Japan develops 'swimming' capsule endoscope

Jun 21, 2011

Japanese researchers said Tuesday they had developed a self-propelled remote controlled capsule endoscope that can "swim" through the digestive tract.

They have succeeded in capturing images inside a person's stomach and colon using the tadpole-shaped capsule as a first step toward its , the scientists said.

It is the first time a self-propelled endoscope has successfully moved from one part of the to another and shot images inside the colon, the team said.

The device, nicknamed the "Mermaid", is about one centimetre (0.4 inches) in diameter and 4.5 (1.8 inches) long and has magnetic driving gear that allows for precise control of its direction and location.

Doctors use a joystick to control the capsule's movements, watching them on a monitor screen. It can be swallowed for examination of the stomach or inserted rectally for the colon.

The research was announced at an international conference on in Chicago, Illinois, in May, according to the team, which included scientists from Ryukoku University and Osaka Medical College.

Capsule have been developed since the 1980s and came to be widely used in the 2000s. But they were unable to propel themselves, relying instead on muscle contractions to move them along.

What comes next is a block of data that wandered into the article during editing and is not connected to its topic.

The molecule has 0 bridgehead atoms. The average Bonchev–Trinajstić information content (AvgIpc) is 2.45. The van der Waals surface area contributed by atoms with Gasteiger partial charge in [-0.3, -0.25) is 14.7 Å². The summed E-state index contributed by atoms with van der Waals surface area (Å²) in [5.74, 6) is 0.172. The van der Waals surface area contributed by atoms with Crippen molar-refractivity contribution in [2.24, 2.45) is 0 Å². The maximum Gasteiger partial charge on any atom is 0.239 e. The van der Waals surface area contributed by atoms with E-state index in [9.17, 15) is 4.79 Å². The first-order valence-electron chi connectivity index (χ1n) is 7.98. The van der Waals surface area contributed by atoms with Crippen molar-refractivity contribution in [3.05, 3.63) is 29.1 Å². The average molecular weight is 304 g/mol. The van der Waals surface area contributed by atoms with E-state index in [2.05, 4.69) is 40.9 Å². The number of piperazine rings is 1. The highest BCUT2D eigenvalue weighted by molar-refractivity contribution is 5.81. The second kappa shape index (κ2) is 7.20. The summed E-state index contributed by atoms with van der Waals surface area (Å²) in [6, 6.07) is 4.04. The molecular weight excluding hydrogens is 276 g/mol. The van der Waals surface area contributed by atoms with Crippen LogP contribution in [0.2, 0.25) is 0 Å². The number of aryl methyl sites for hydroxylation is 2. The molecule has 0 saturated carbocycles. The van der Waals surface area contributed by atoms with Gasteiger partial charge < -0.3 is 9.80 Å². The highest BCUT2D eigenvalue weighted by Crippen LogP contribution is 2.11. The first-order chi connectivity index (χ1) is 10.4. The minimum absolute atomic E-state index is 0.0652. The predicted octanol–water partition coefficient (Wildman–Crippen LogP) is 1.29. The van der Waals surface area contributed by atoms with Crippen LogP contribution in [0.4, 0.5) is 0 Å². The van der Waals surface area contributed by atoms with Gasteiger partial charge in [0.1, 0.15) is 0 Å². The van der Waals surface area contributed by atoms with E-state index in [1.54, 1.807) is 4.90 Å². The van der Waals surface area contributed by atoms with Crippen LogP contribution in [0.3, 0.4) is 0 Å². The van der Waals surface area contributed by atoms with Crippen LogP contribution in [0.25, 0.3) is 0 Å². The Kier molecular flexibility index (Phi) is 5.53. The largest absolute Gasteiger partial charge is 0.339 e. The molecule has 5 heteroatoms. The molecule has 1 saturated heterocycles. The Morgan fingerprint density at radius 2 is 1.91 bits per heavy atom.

The self-propelled capsule was first tested inside a dog's stomach in 2009 and it has been since modified and made smaller, the team said.

The Mermaid was demonstrated before Japanese media at Osaka Medical College in Osaka's suburbs on Tuesday.

"By remotely controlling the capsule, we can precisely photograph the area which needs to be tested," Osaka Medical College professor Kazuhide Higuchi said.

"It can examine the digestive canal from the oesophagus to the colon in a few hours. It reduces burdens on patients and can led to the discovery of cancer," he said.

Explore further: Were clinical trial practices in East Germany questionable?

add to favorites email to friend print save as pdf

Related Stories

Spider pill to seek out diseases

Oct 16, 2009

(PhysOrg.com) -- A remotely controlled 'spider pill' with eight moving legs and a miniature camera may become the next tool of choice in diagnosing cancers of the stomach and colon.

Recommended for you

Were clinical trial practices in East Germany questionable?

Oct 23, 2014

Clinical trials carried out in the former East Germany in the second half of the 20th century were not always with the full knowledge or understanding of participants with some questionable practices taking place, according ...

Schumacher's doctor sees progress after injury

Oct 23, 2014

A French physician who treated Michael Schumacher for nearly six months after the Formula One champion struck his head in a ski accident says he is no longer in a coma and predicted a possible recovery within three years.

User comments : 0